On Mon, Mar 29, 2021 at 5:16 PM Erik E. Fair <fair-tuhs@netbsd.org> wrote:
Line printers are distinguished not by the width of the paper but by the printer having enough print heads to print an entire line of output at a time. That speed advantage made them the preferred output device for many-page program listings, as opposed to a teleprinter terminals which were more suitable for interactive computing.
There were originally two styles, the drum printers which DEC sold(e.g. LP20)  and the chain printers that IBM offered (e.g. 1401).  The drum had all the characters in each of the 132 columns (the upper case only printers were faster because the alphabet was on the drum in two places).  The IBM ones has slugs on a rapidly spinning chain that was horizontal (and parallel) to the line being printed.    The chain was easily replaceable by the operator - which was one of the duties we would have.  When a user queued a printer a set of symbols (i.e. the chain of the needed output characters) was specified and the system queued it until the printer had been properly provisioned.   For instance, CMU printed checks with a special chain and film ink, so once a night the operator would configure the printer, and tell the queue to print them).  Some chains were faster than others, the standard one had N copies of each character.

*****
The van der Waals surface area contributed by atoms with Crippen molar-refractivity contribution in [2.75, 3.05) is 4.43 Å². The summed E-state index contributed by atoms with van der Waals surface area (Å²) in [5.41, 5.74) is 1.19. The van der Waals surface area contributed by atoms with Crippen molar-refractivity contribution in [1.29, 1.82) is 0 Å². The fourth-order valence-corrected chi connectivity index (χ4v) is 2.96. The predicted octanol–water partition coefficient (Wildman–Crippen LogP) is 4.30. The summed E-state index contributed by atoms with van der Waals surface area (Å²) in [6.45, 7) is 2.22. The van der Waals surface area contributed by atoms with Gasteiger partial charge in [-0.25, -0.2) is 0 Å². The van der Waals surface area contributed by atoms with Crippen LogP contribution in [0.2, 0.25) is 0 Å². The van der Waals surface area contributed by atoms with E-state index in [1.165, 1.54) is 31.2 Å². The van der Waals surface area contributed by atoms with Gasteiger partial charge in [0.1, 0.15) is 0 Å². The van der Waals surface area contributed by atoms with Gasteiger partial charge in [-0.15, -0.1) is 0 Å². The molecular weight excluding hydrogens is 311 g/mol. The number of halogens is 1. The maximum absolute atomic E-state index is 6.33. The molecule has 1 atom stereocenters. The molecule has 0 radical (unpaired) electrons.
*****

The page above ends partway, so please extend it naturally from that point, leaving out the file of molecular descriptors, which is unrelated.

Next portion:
In common to both schemes is that each both styles had 132 hammers and when the proper character was in the position needed, the hammer fired to make an impression the ribbon on the paper, which was caused the noise people associated with computer printers.  The high-end IBM 1401 had a hydraulic cover that came down over it and was controlled by the channel processor (it would auto-open when it needed to be serviced - like a new box of paper).

This led to the "first commandment of fancy printers": Thou shalt not leave thine coffee on top of the printer. -- jpl